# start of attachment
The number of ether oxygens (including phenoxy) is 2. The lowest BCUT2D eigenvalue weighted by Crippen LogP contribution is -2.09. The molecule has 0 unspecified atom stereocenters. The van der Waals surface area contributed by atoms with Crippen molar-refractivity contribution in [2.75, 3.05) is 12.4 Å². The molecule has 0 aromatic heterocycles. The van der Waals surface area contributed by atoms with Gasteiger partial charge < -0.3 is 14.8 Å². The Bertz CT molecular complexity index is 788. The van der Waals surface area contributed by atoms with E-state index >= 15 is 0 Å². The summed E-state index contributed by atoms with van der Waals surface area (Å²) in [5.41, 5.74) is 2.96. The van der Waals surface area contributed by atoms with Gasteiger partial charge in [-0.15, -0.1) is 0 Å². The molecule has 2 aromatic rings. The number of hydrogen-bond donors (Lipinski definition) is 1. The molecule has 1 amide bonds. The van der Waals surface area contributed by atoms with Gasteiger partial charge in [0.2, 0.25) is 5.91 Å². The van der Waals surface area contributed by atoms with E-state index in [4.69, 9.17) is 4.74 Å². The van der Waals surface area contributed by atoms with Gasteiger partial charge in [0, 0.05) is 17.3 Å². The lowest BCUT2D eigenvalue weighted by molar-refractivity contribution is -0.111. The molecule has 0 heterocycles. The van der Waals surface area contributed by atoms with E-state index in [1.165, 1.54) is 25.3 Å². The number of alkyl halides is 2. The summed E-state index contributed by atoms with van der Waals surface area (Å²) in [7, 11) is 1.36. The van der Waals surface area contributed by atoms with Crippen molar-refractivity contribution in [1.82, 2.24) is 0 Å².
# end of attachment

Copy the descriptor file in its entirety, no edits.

The number of ether oxygens (including phenoxy) is 2. The lowest BCUT2D eigenvalue weighted by Crippen LogP contribution is -2.09. The molecule has 0 unspecified atom stereocenters. The van der Waals surface area contributed by atoms with Crippen molar-refractivity contribution in [2.75, 3.05) is 12.4 Å². The molecule has 0 aromatic heterocycles. The van der Waals surface area contributed by atoms with Gasteiger partial charge < -0.3 is 14.8 Å². The Bertz CT molecular complexity index is 788. The van der Waals surface area contributed by atoms with E-state index >= 15 is 0 Å². The summed E-state index contributed by atoms with van der Waals surface area (Å²) in [5.41, 5.74) is 2.96. The van der Waals surface area contributed by atoms with Gasteiger partial charge in [-0.15, -0.1) is 0 Å². The molecule has 2 aromatic rings. The number of hydrogen-bond donors (Lipinski definition) is 1. The molecule has 1 amide bonds. The van der Waals surface area contributed by atoms with Gasteiger partial charge in [0.2, 0.25) is 5.91 Å². The van der Waals surface area contributed by atoms with E-state index in [4.69, 9.17) is 4.74 Å². The van der Waals surface area contributed by atoms with Gasteiger partial charge in [0, 0.05) is 17.3 Å². The lowest BCUT2D eigenvalue weighted by molar-refractivity contribution is -0.111. The molecule has 0 heterocycles. The van der Waals surface area contributed by atoms with E-state index in [1.165, 1.54) is 25.3 Å². The number of alkyl halides is 2. The summed E-state index contributed by atoms with van der Waals surface area (Å²) in [7, 11) is 1.36. The van der Waals surface area contributed by atoms with Crippen molar-refractivity contribution in [1.82, 2.24) is 0 Å².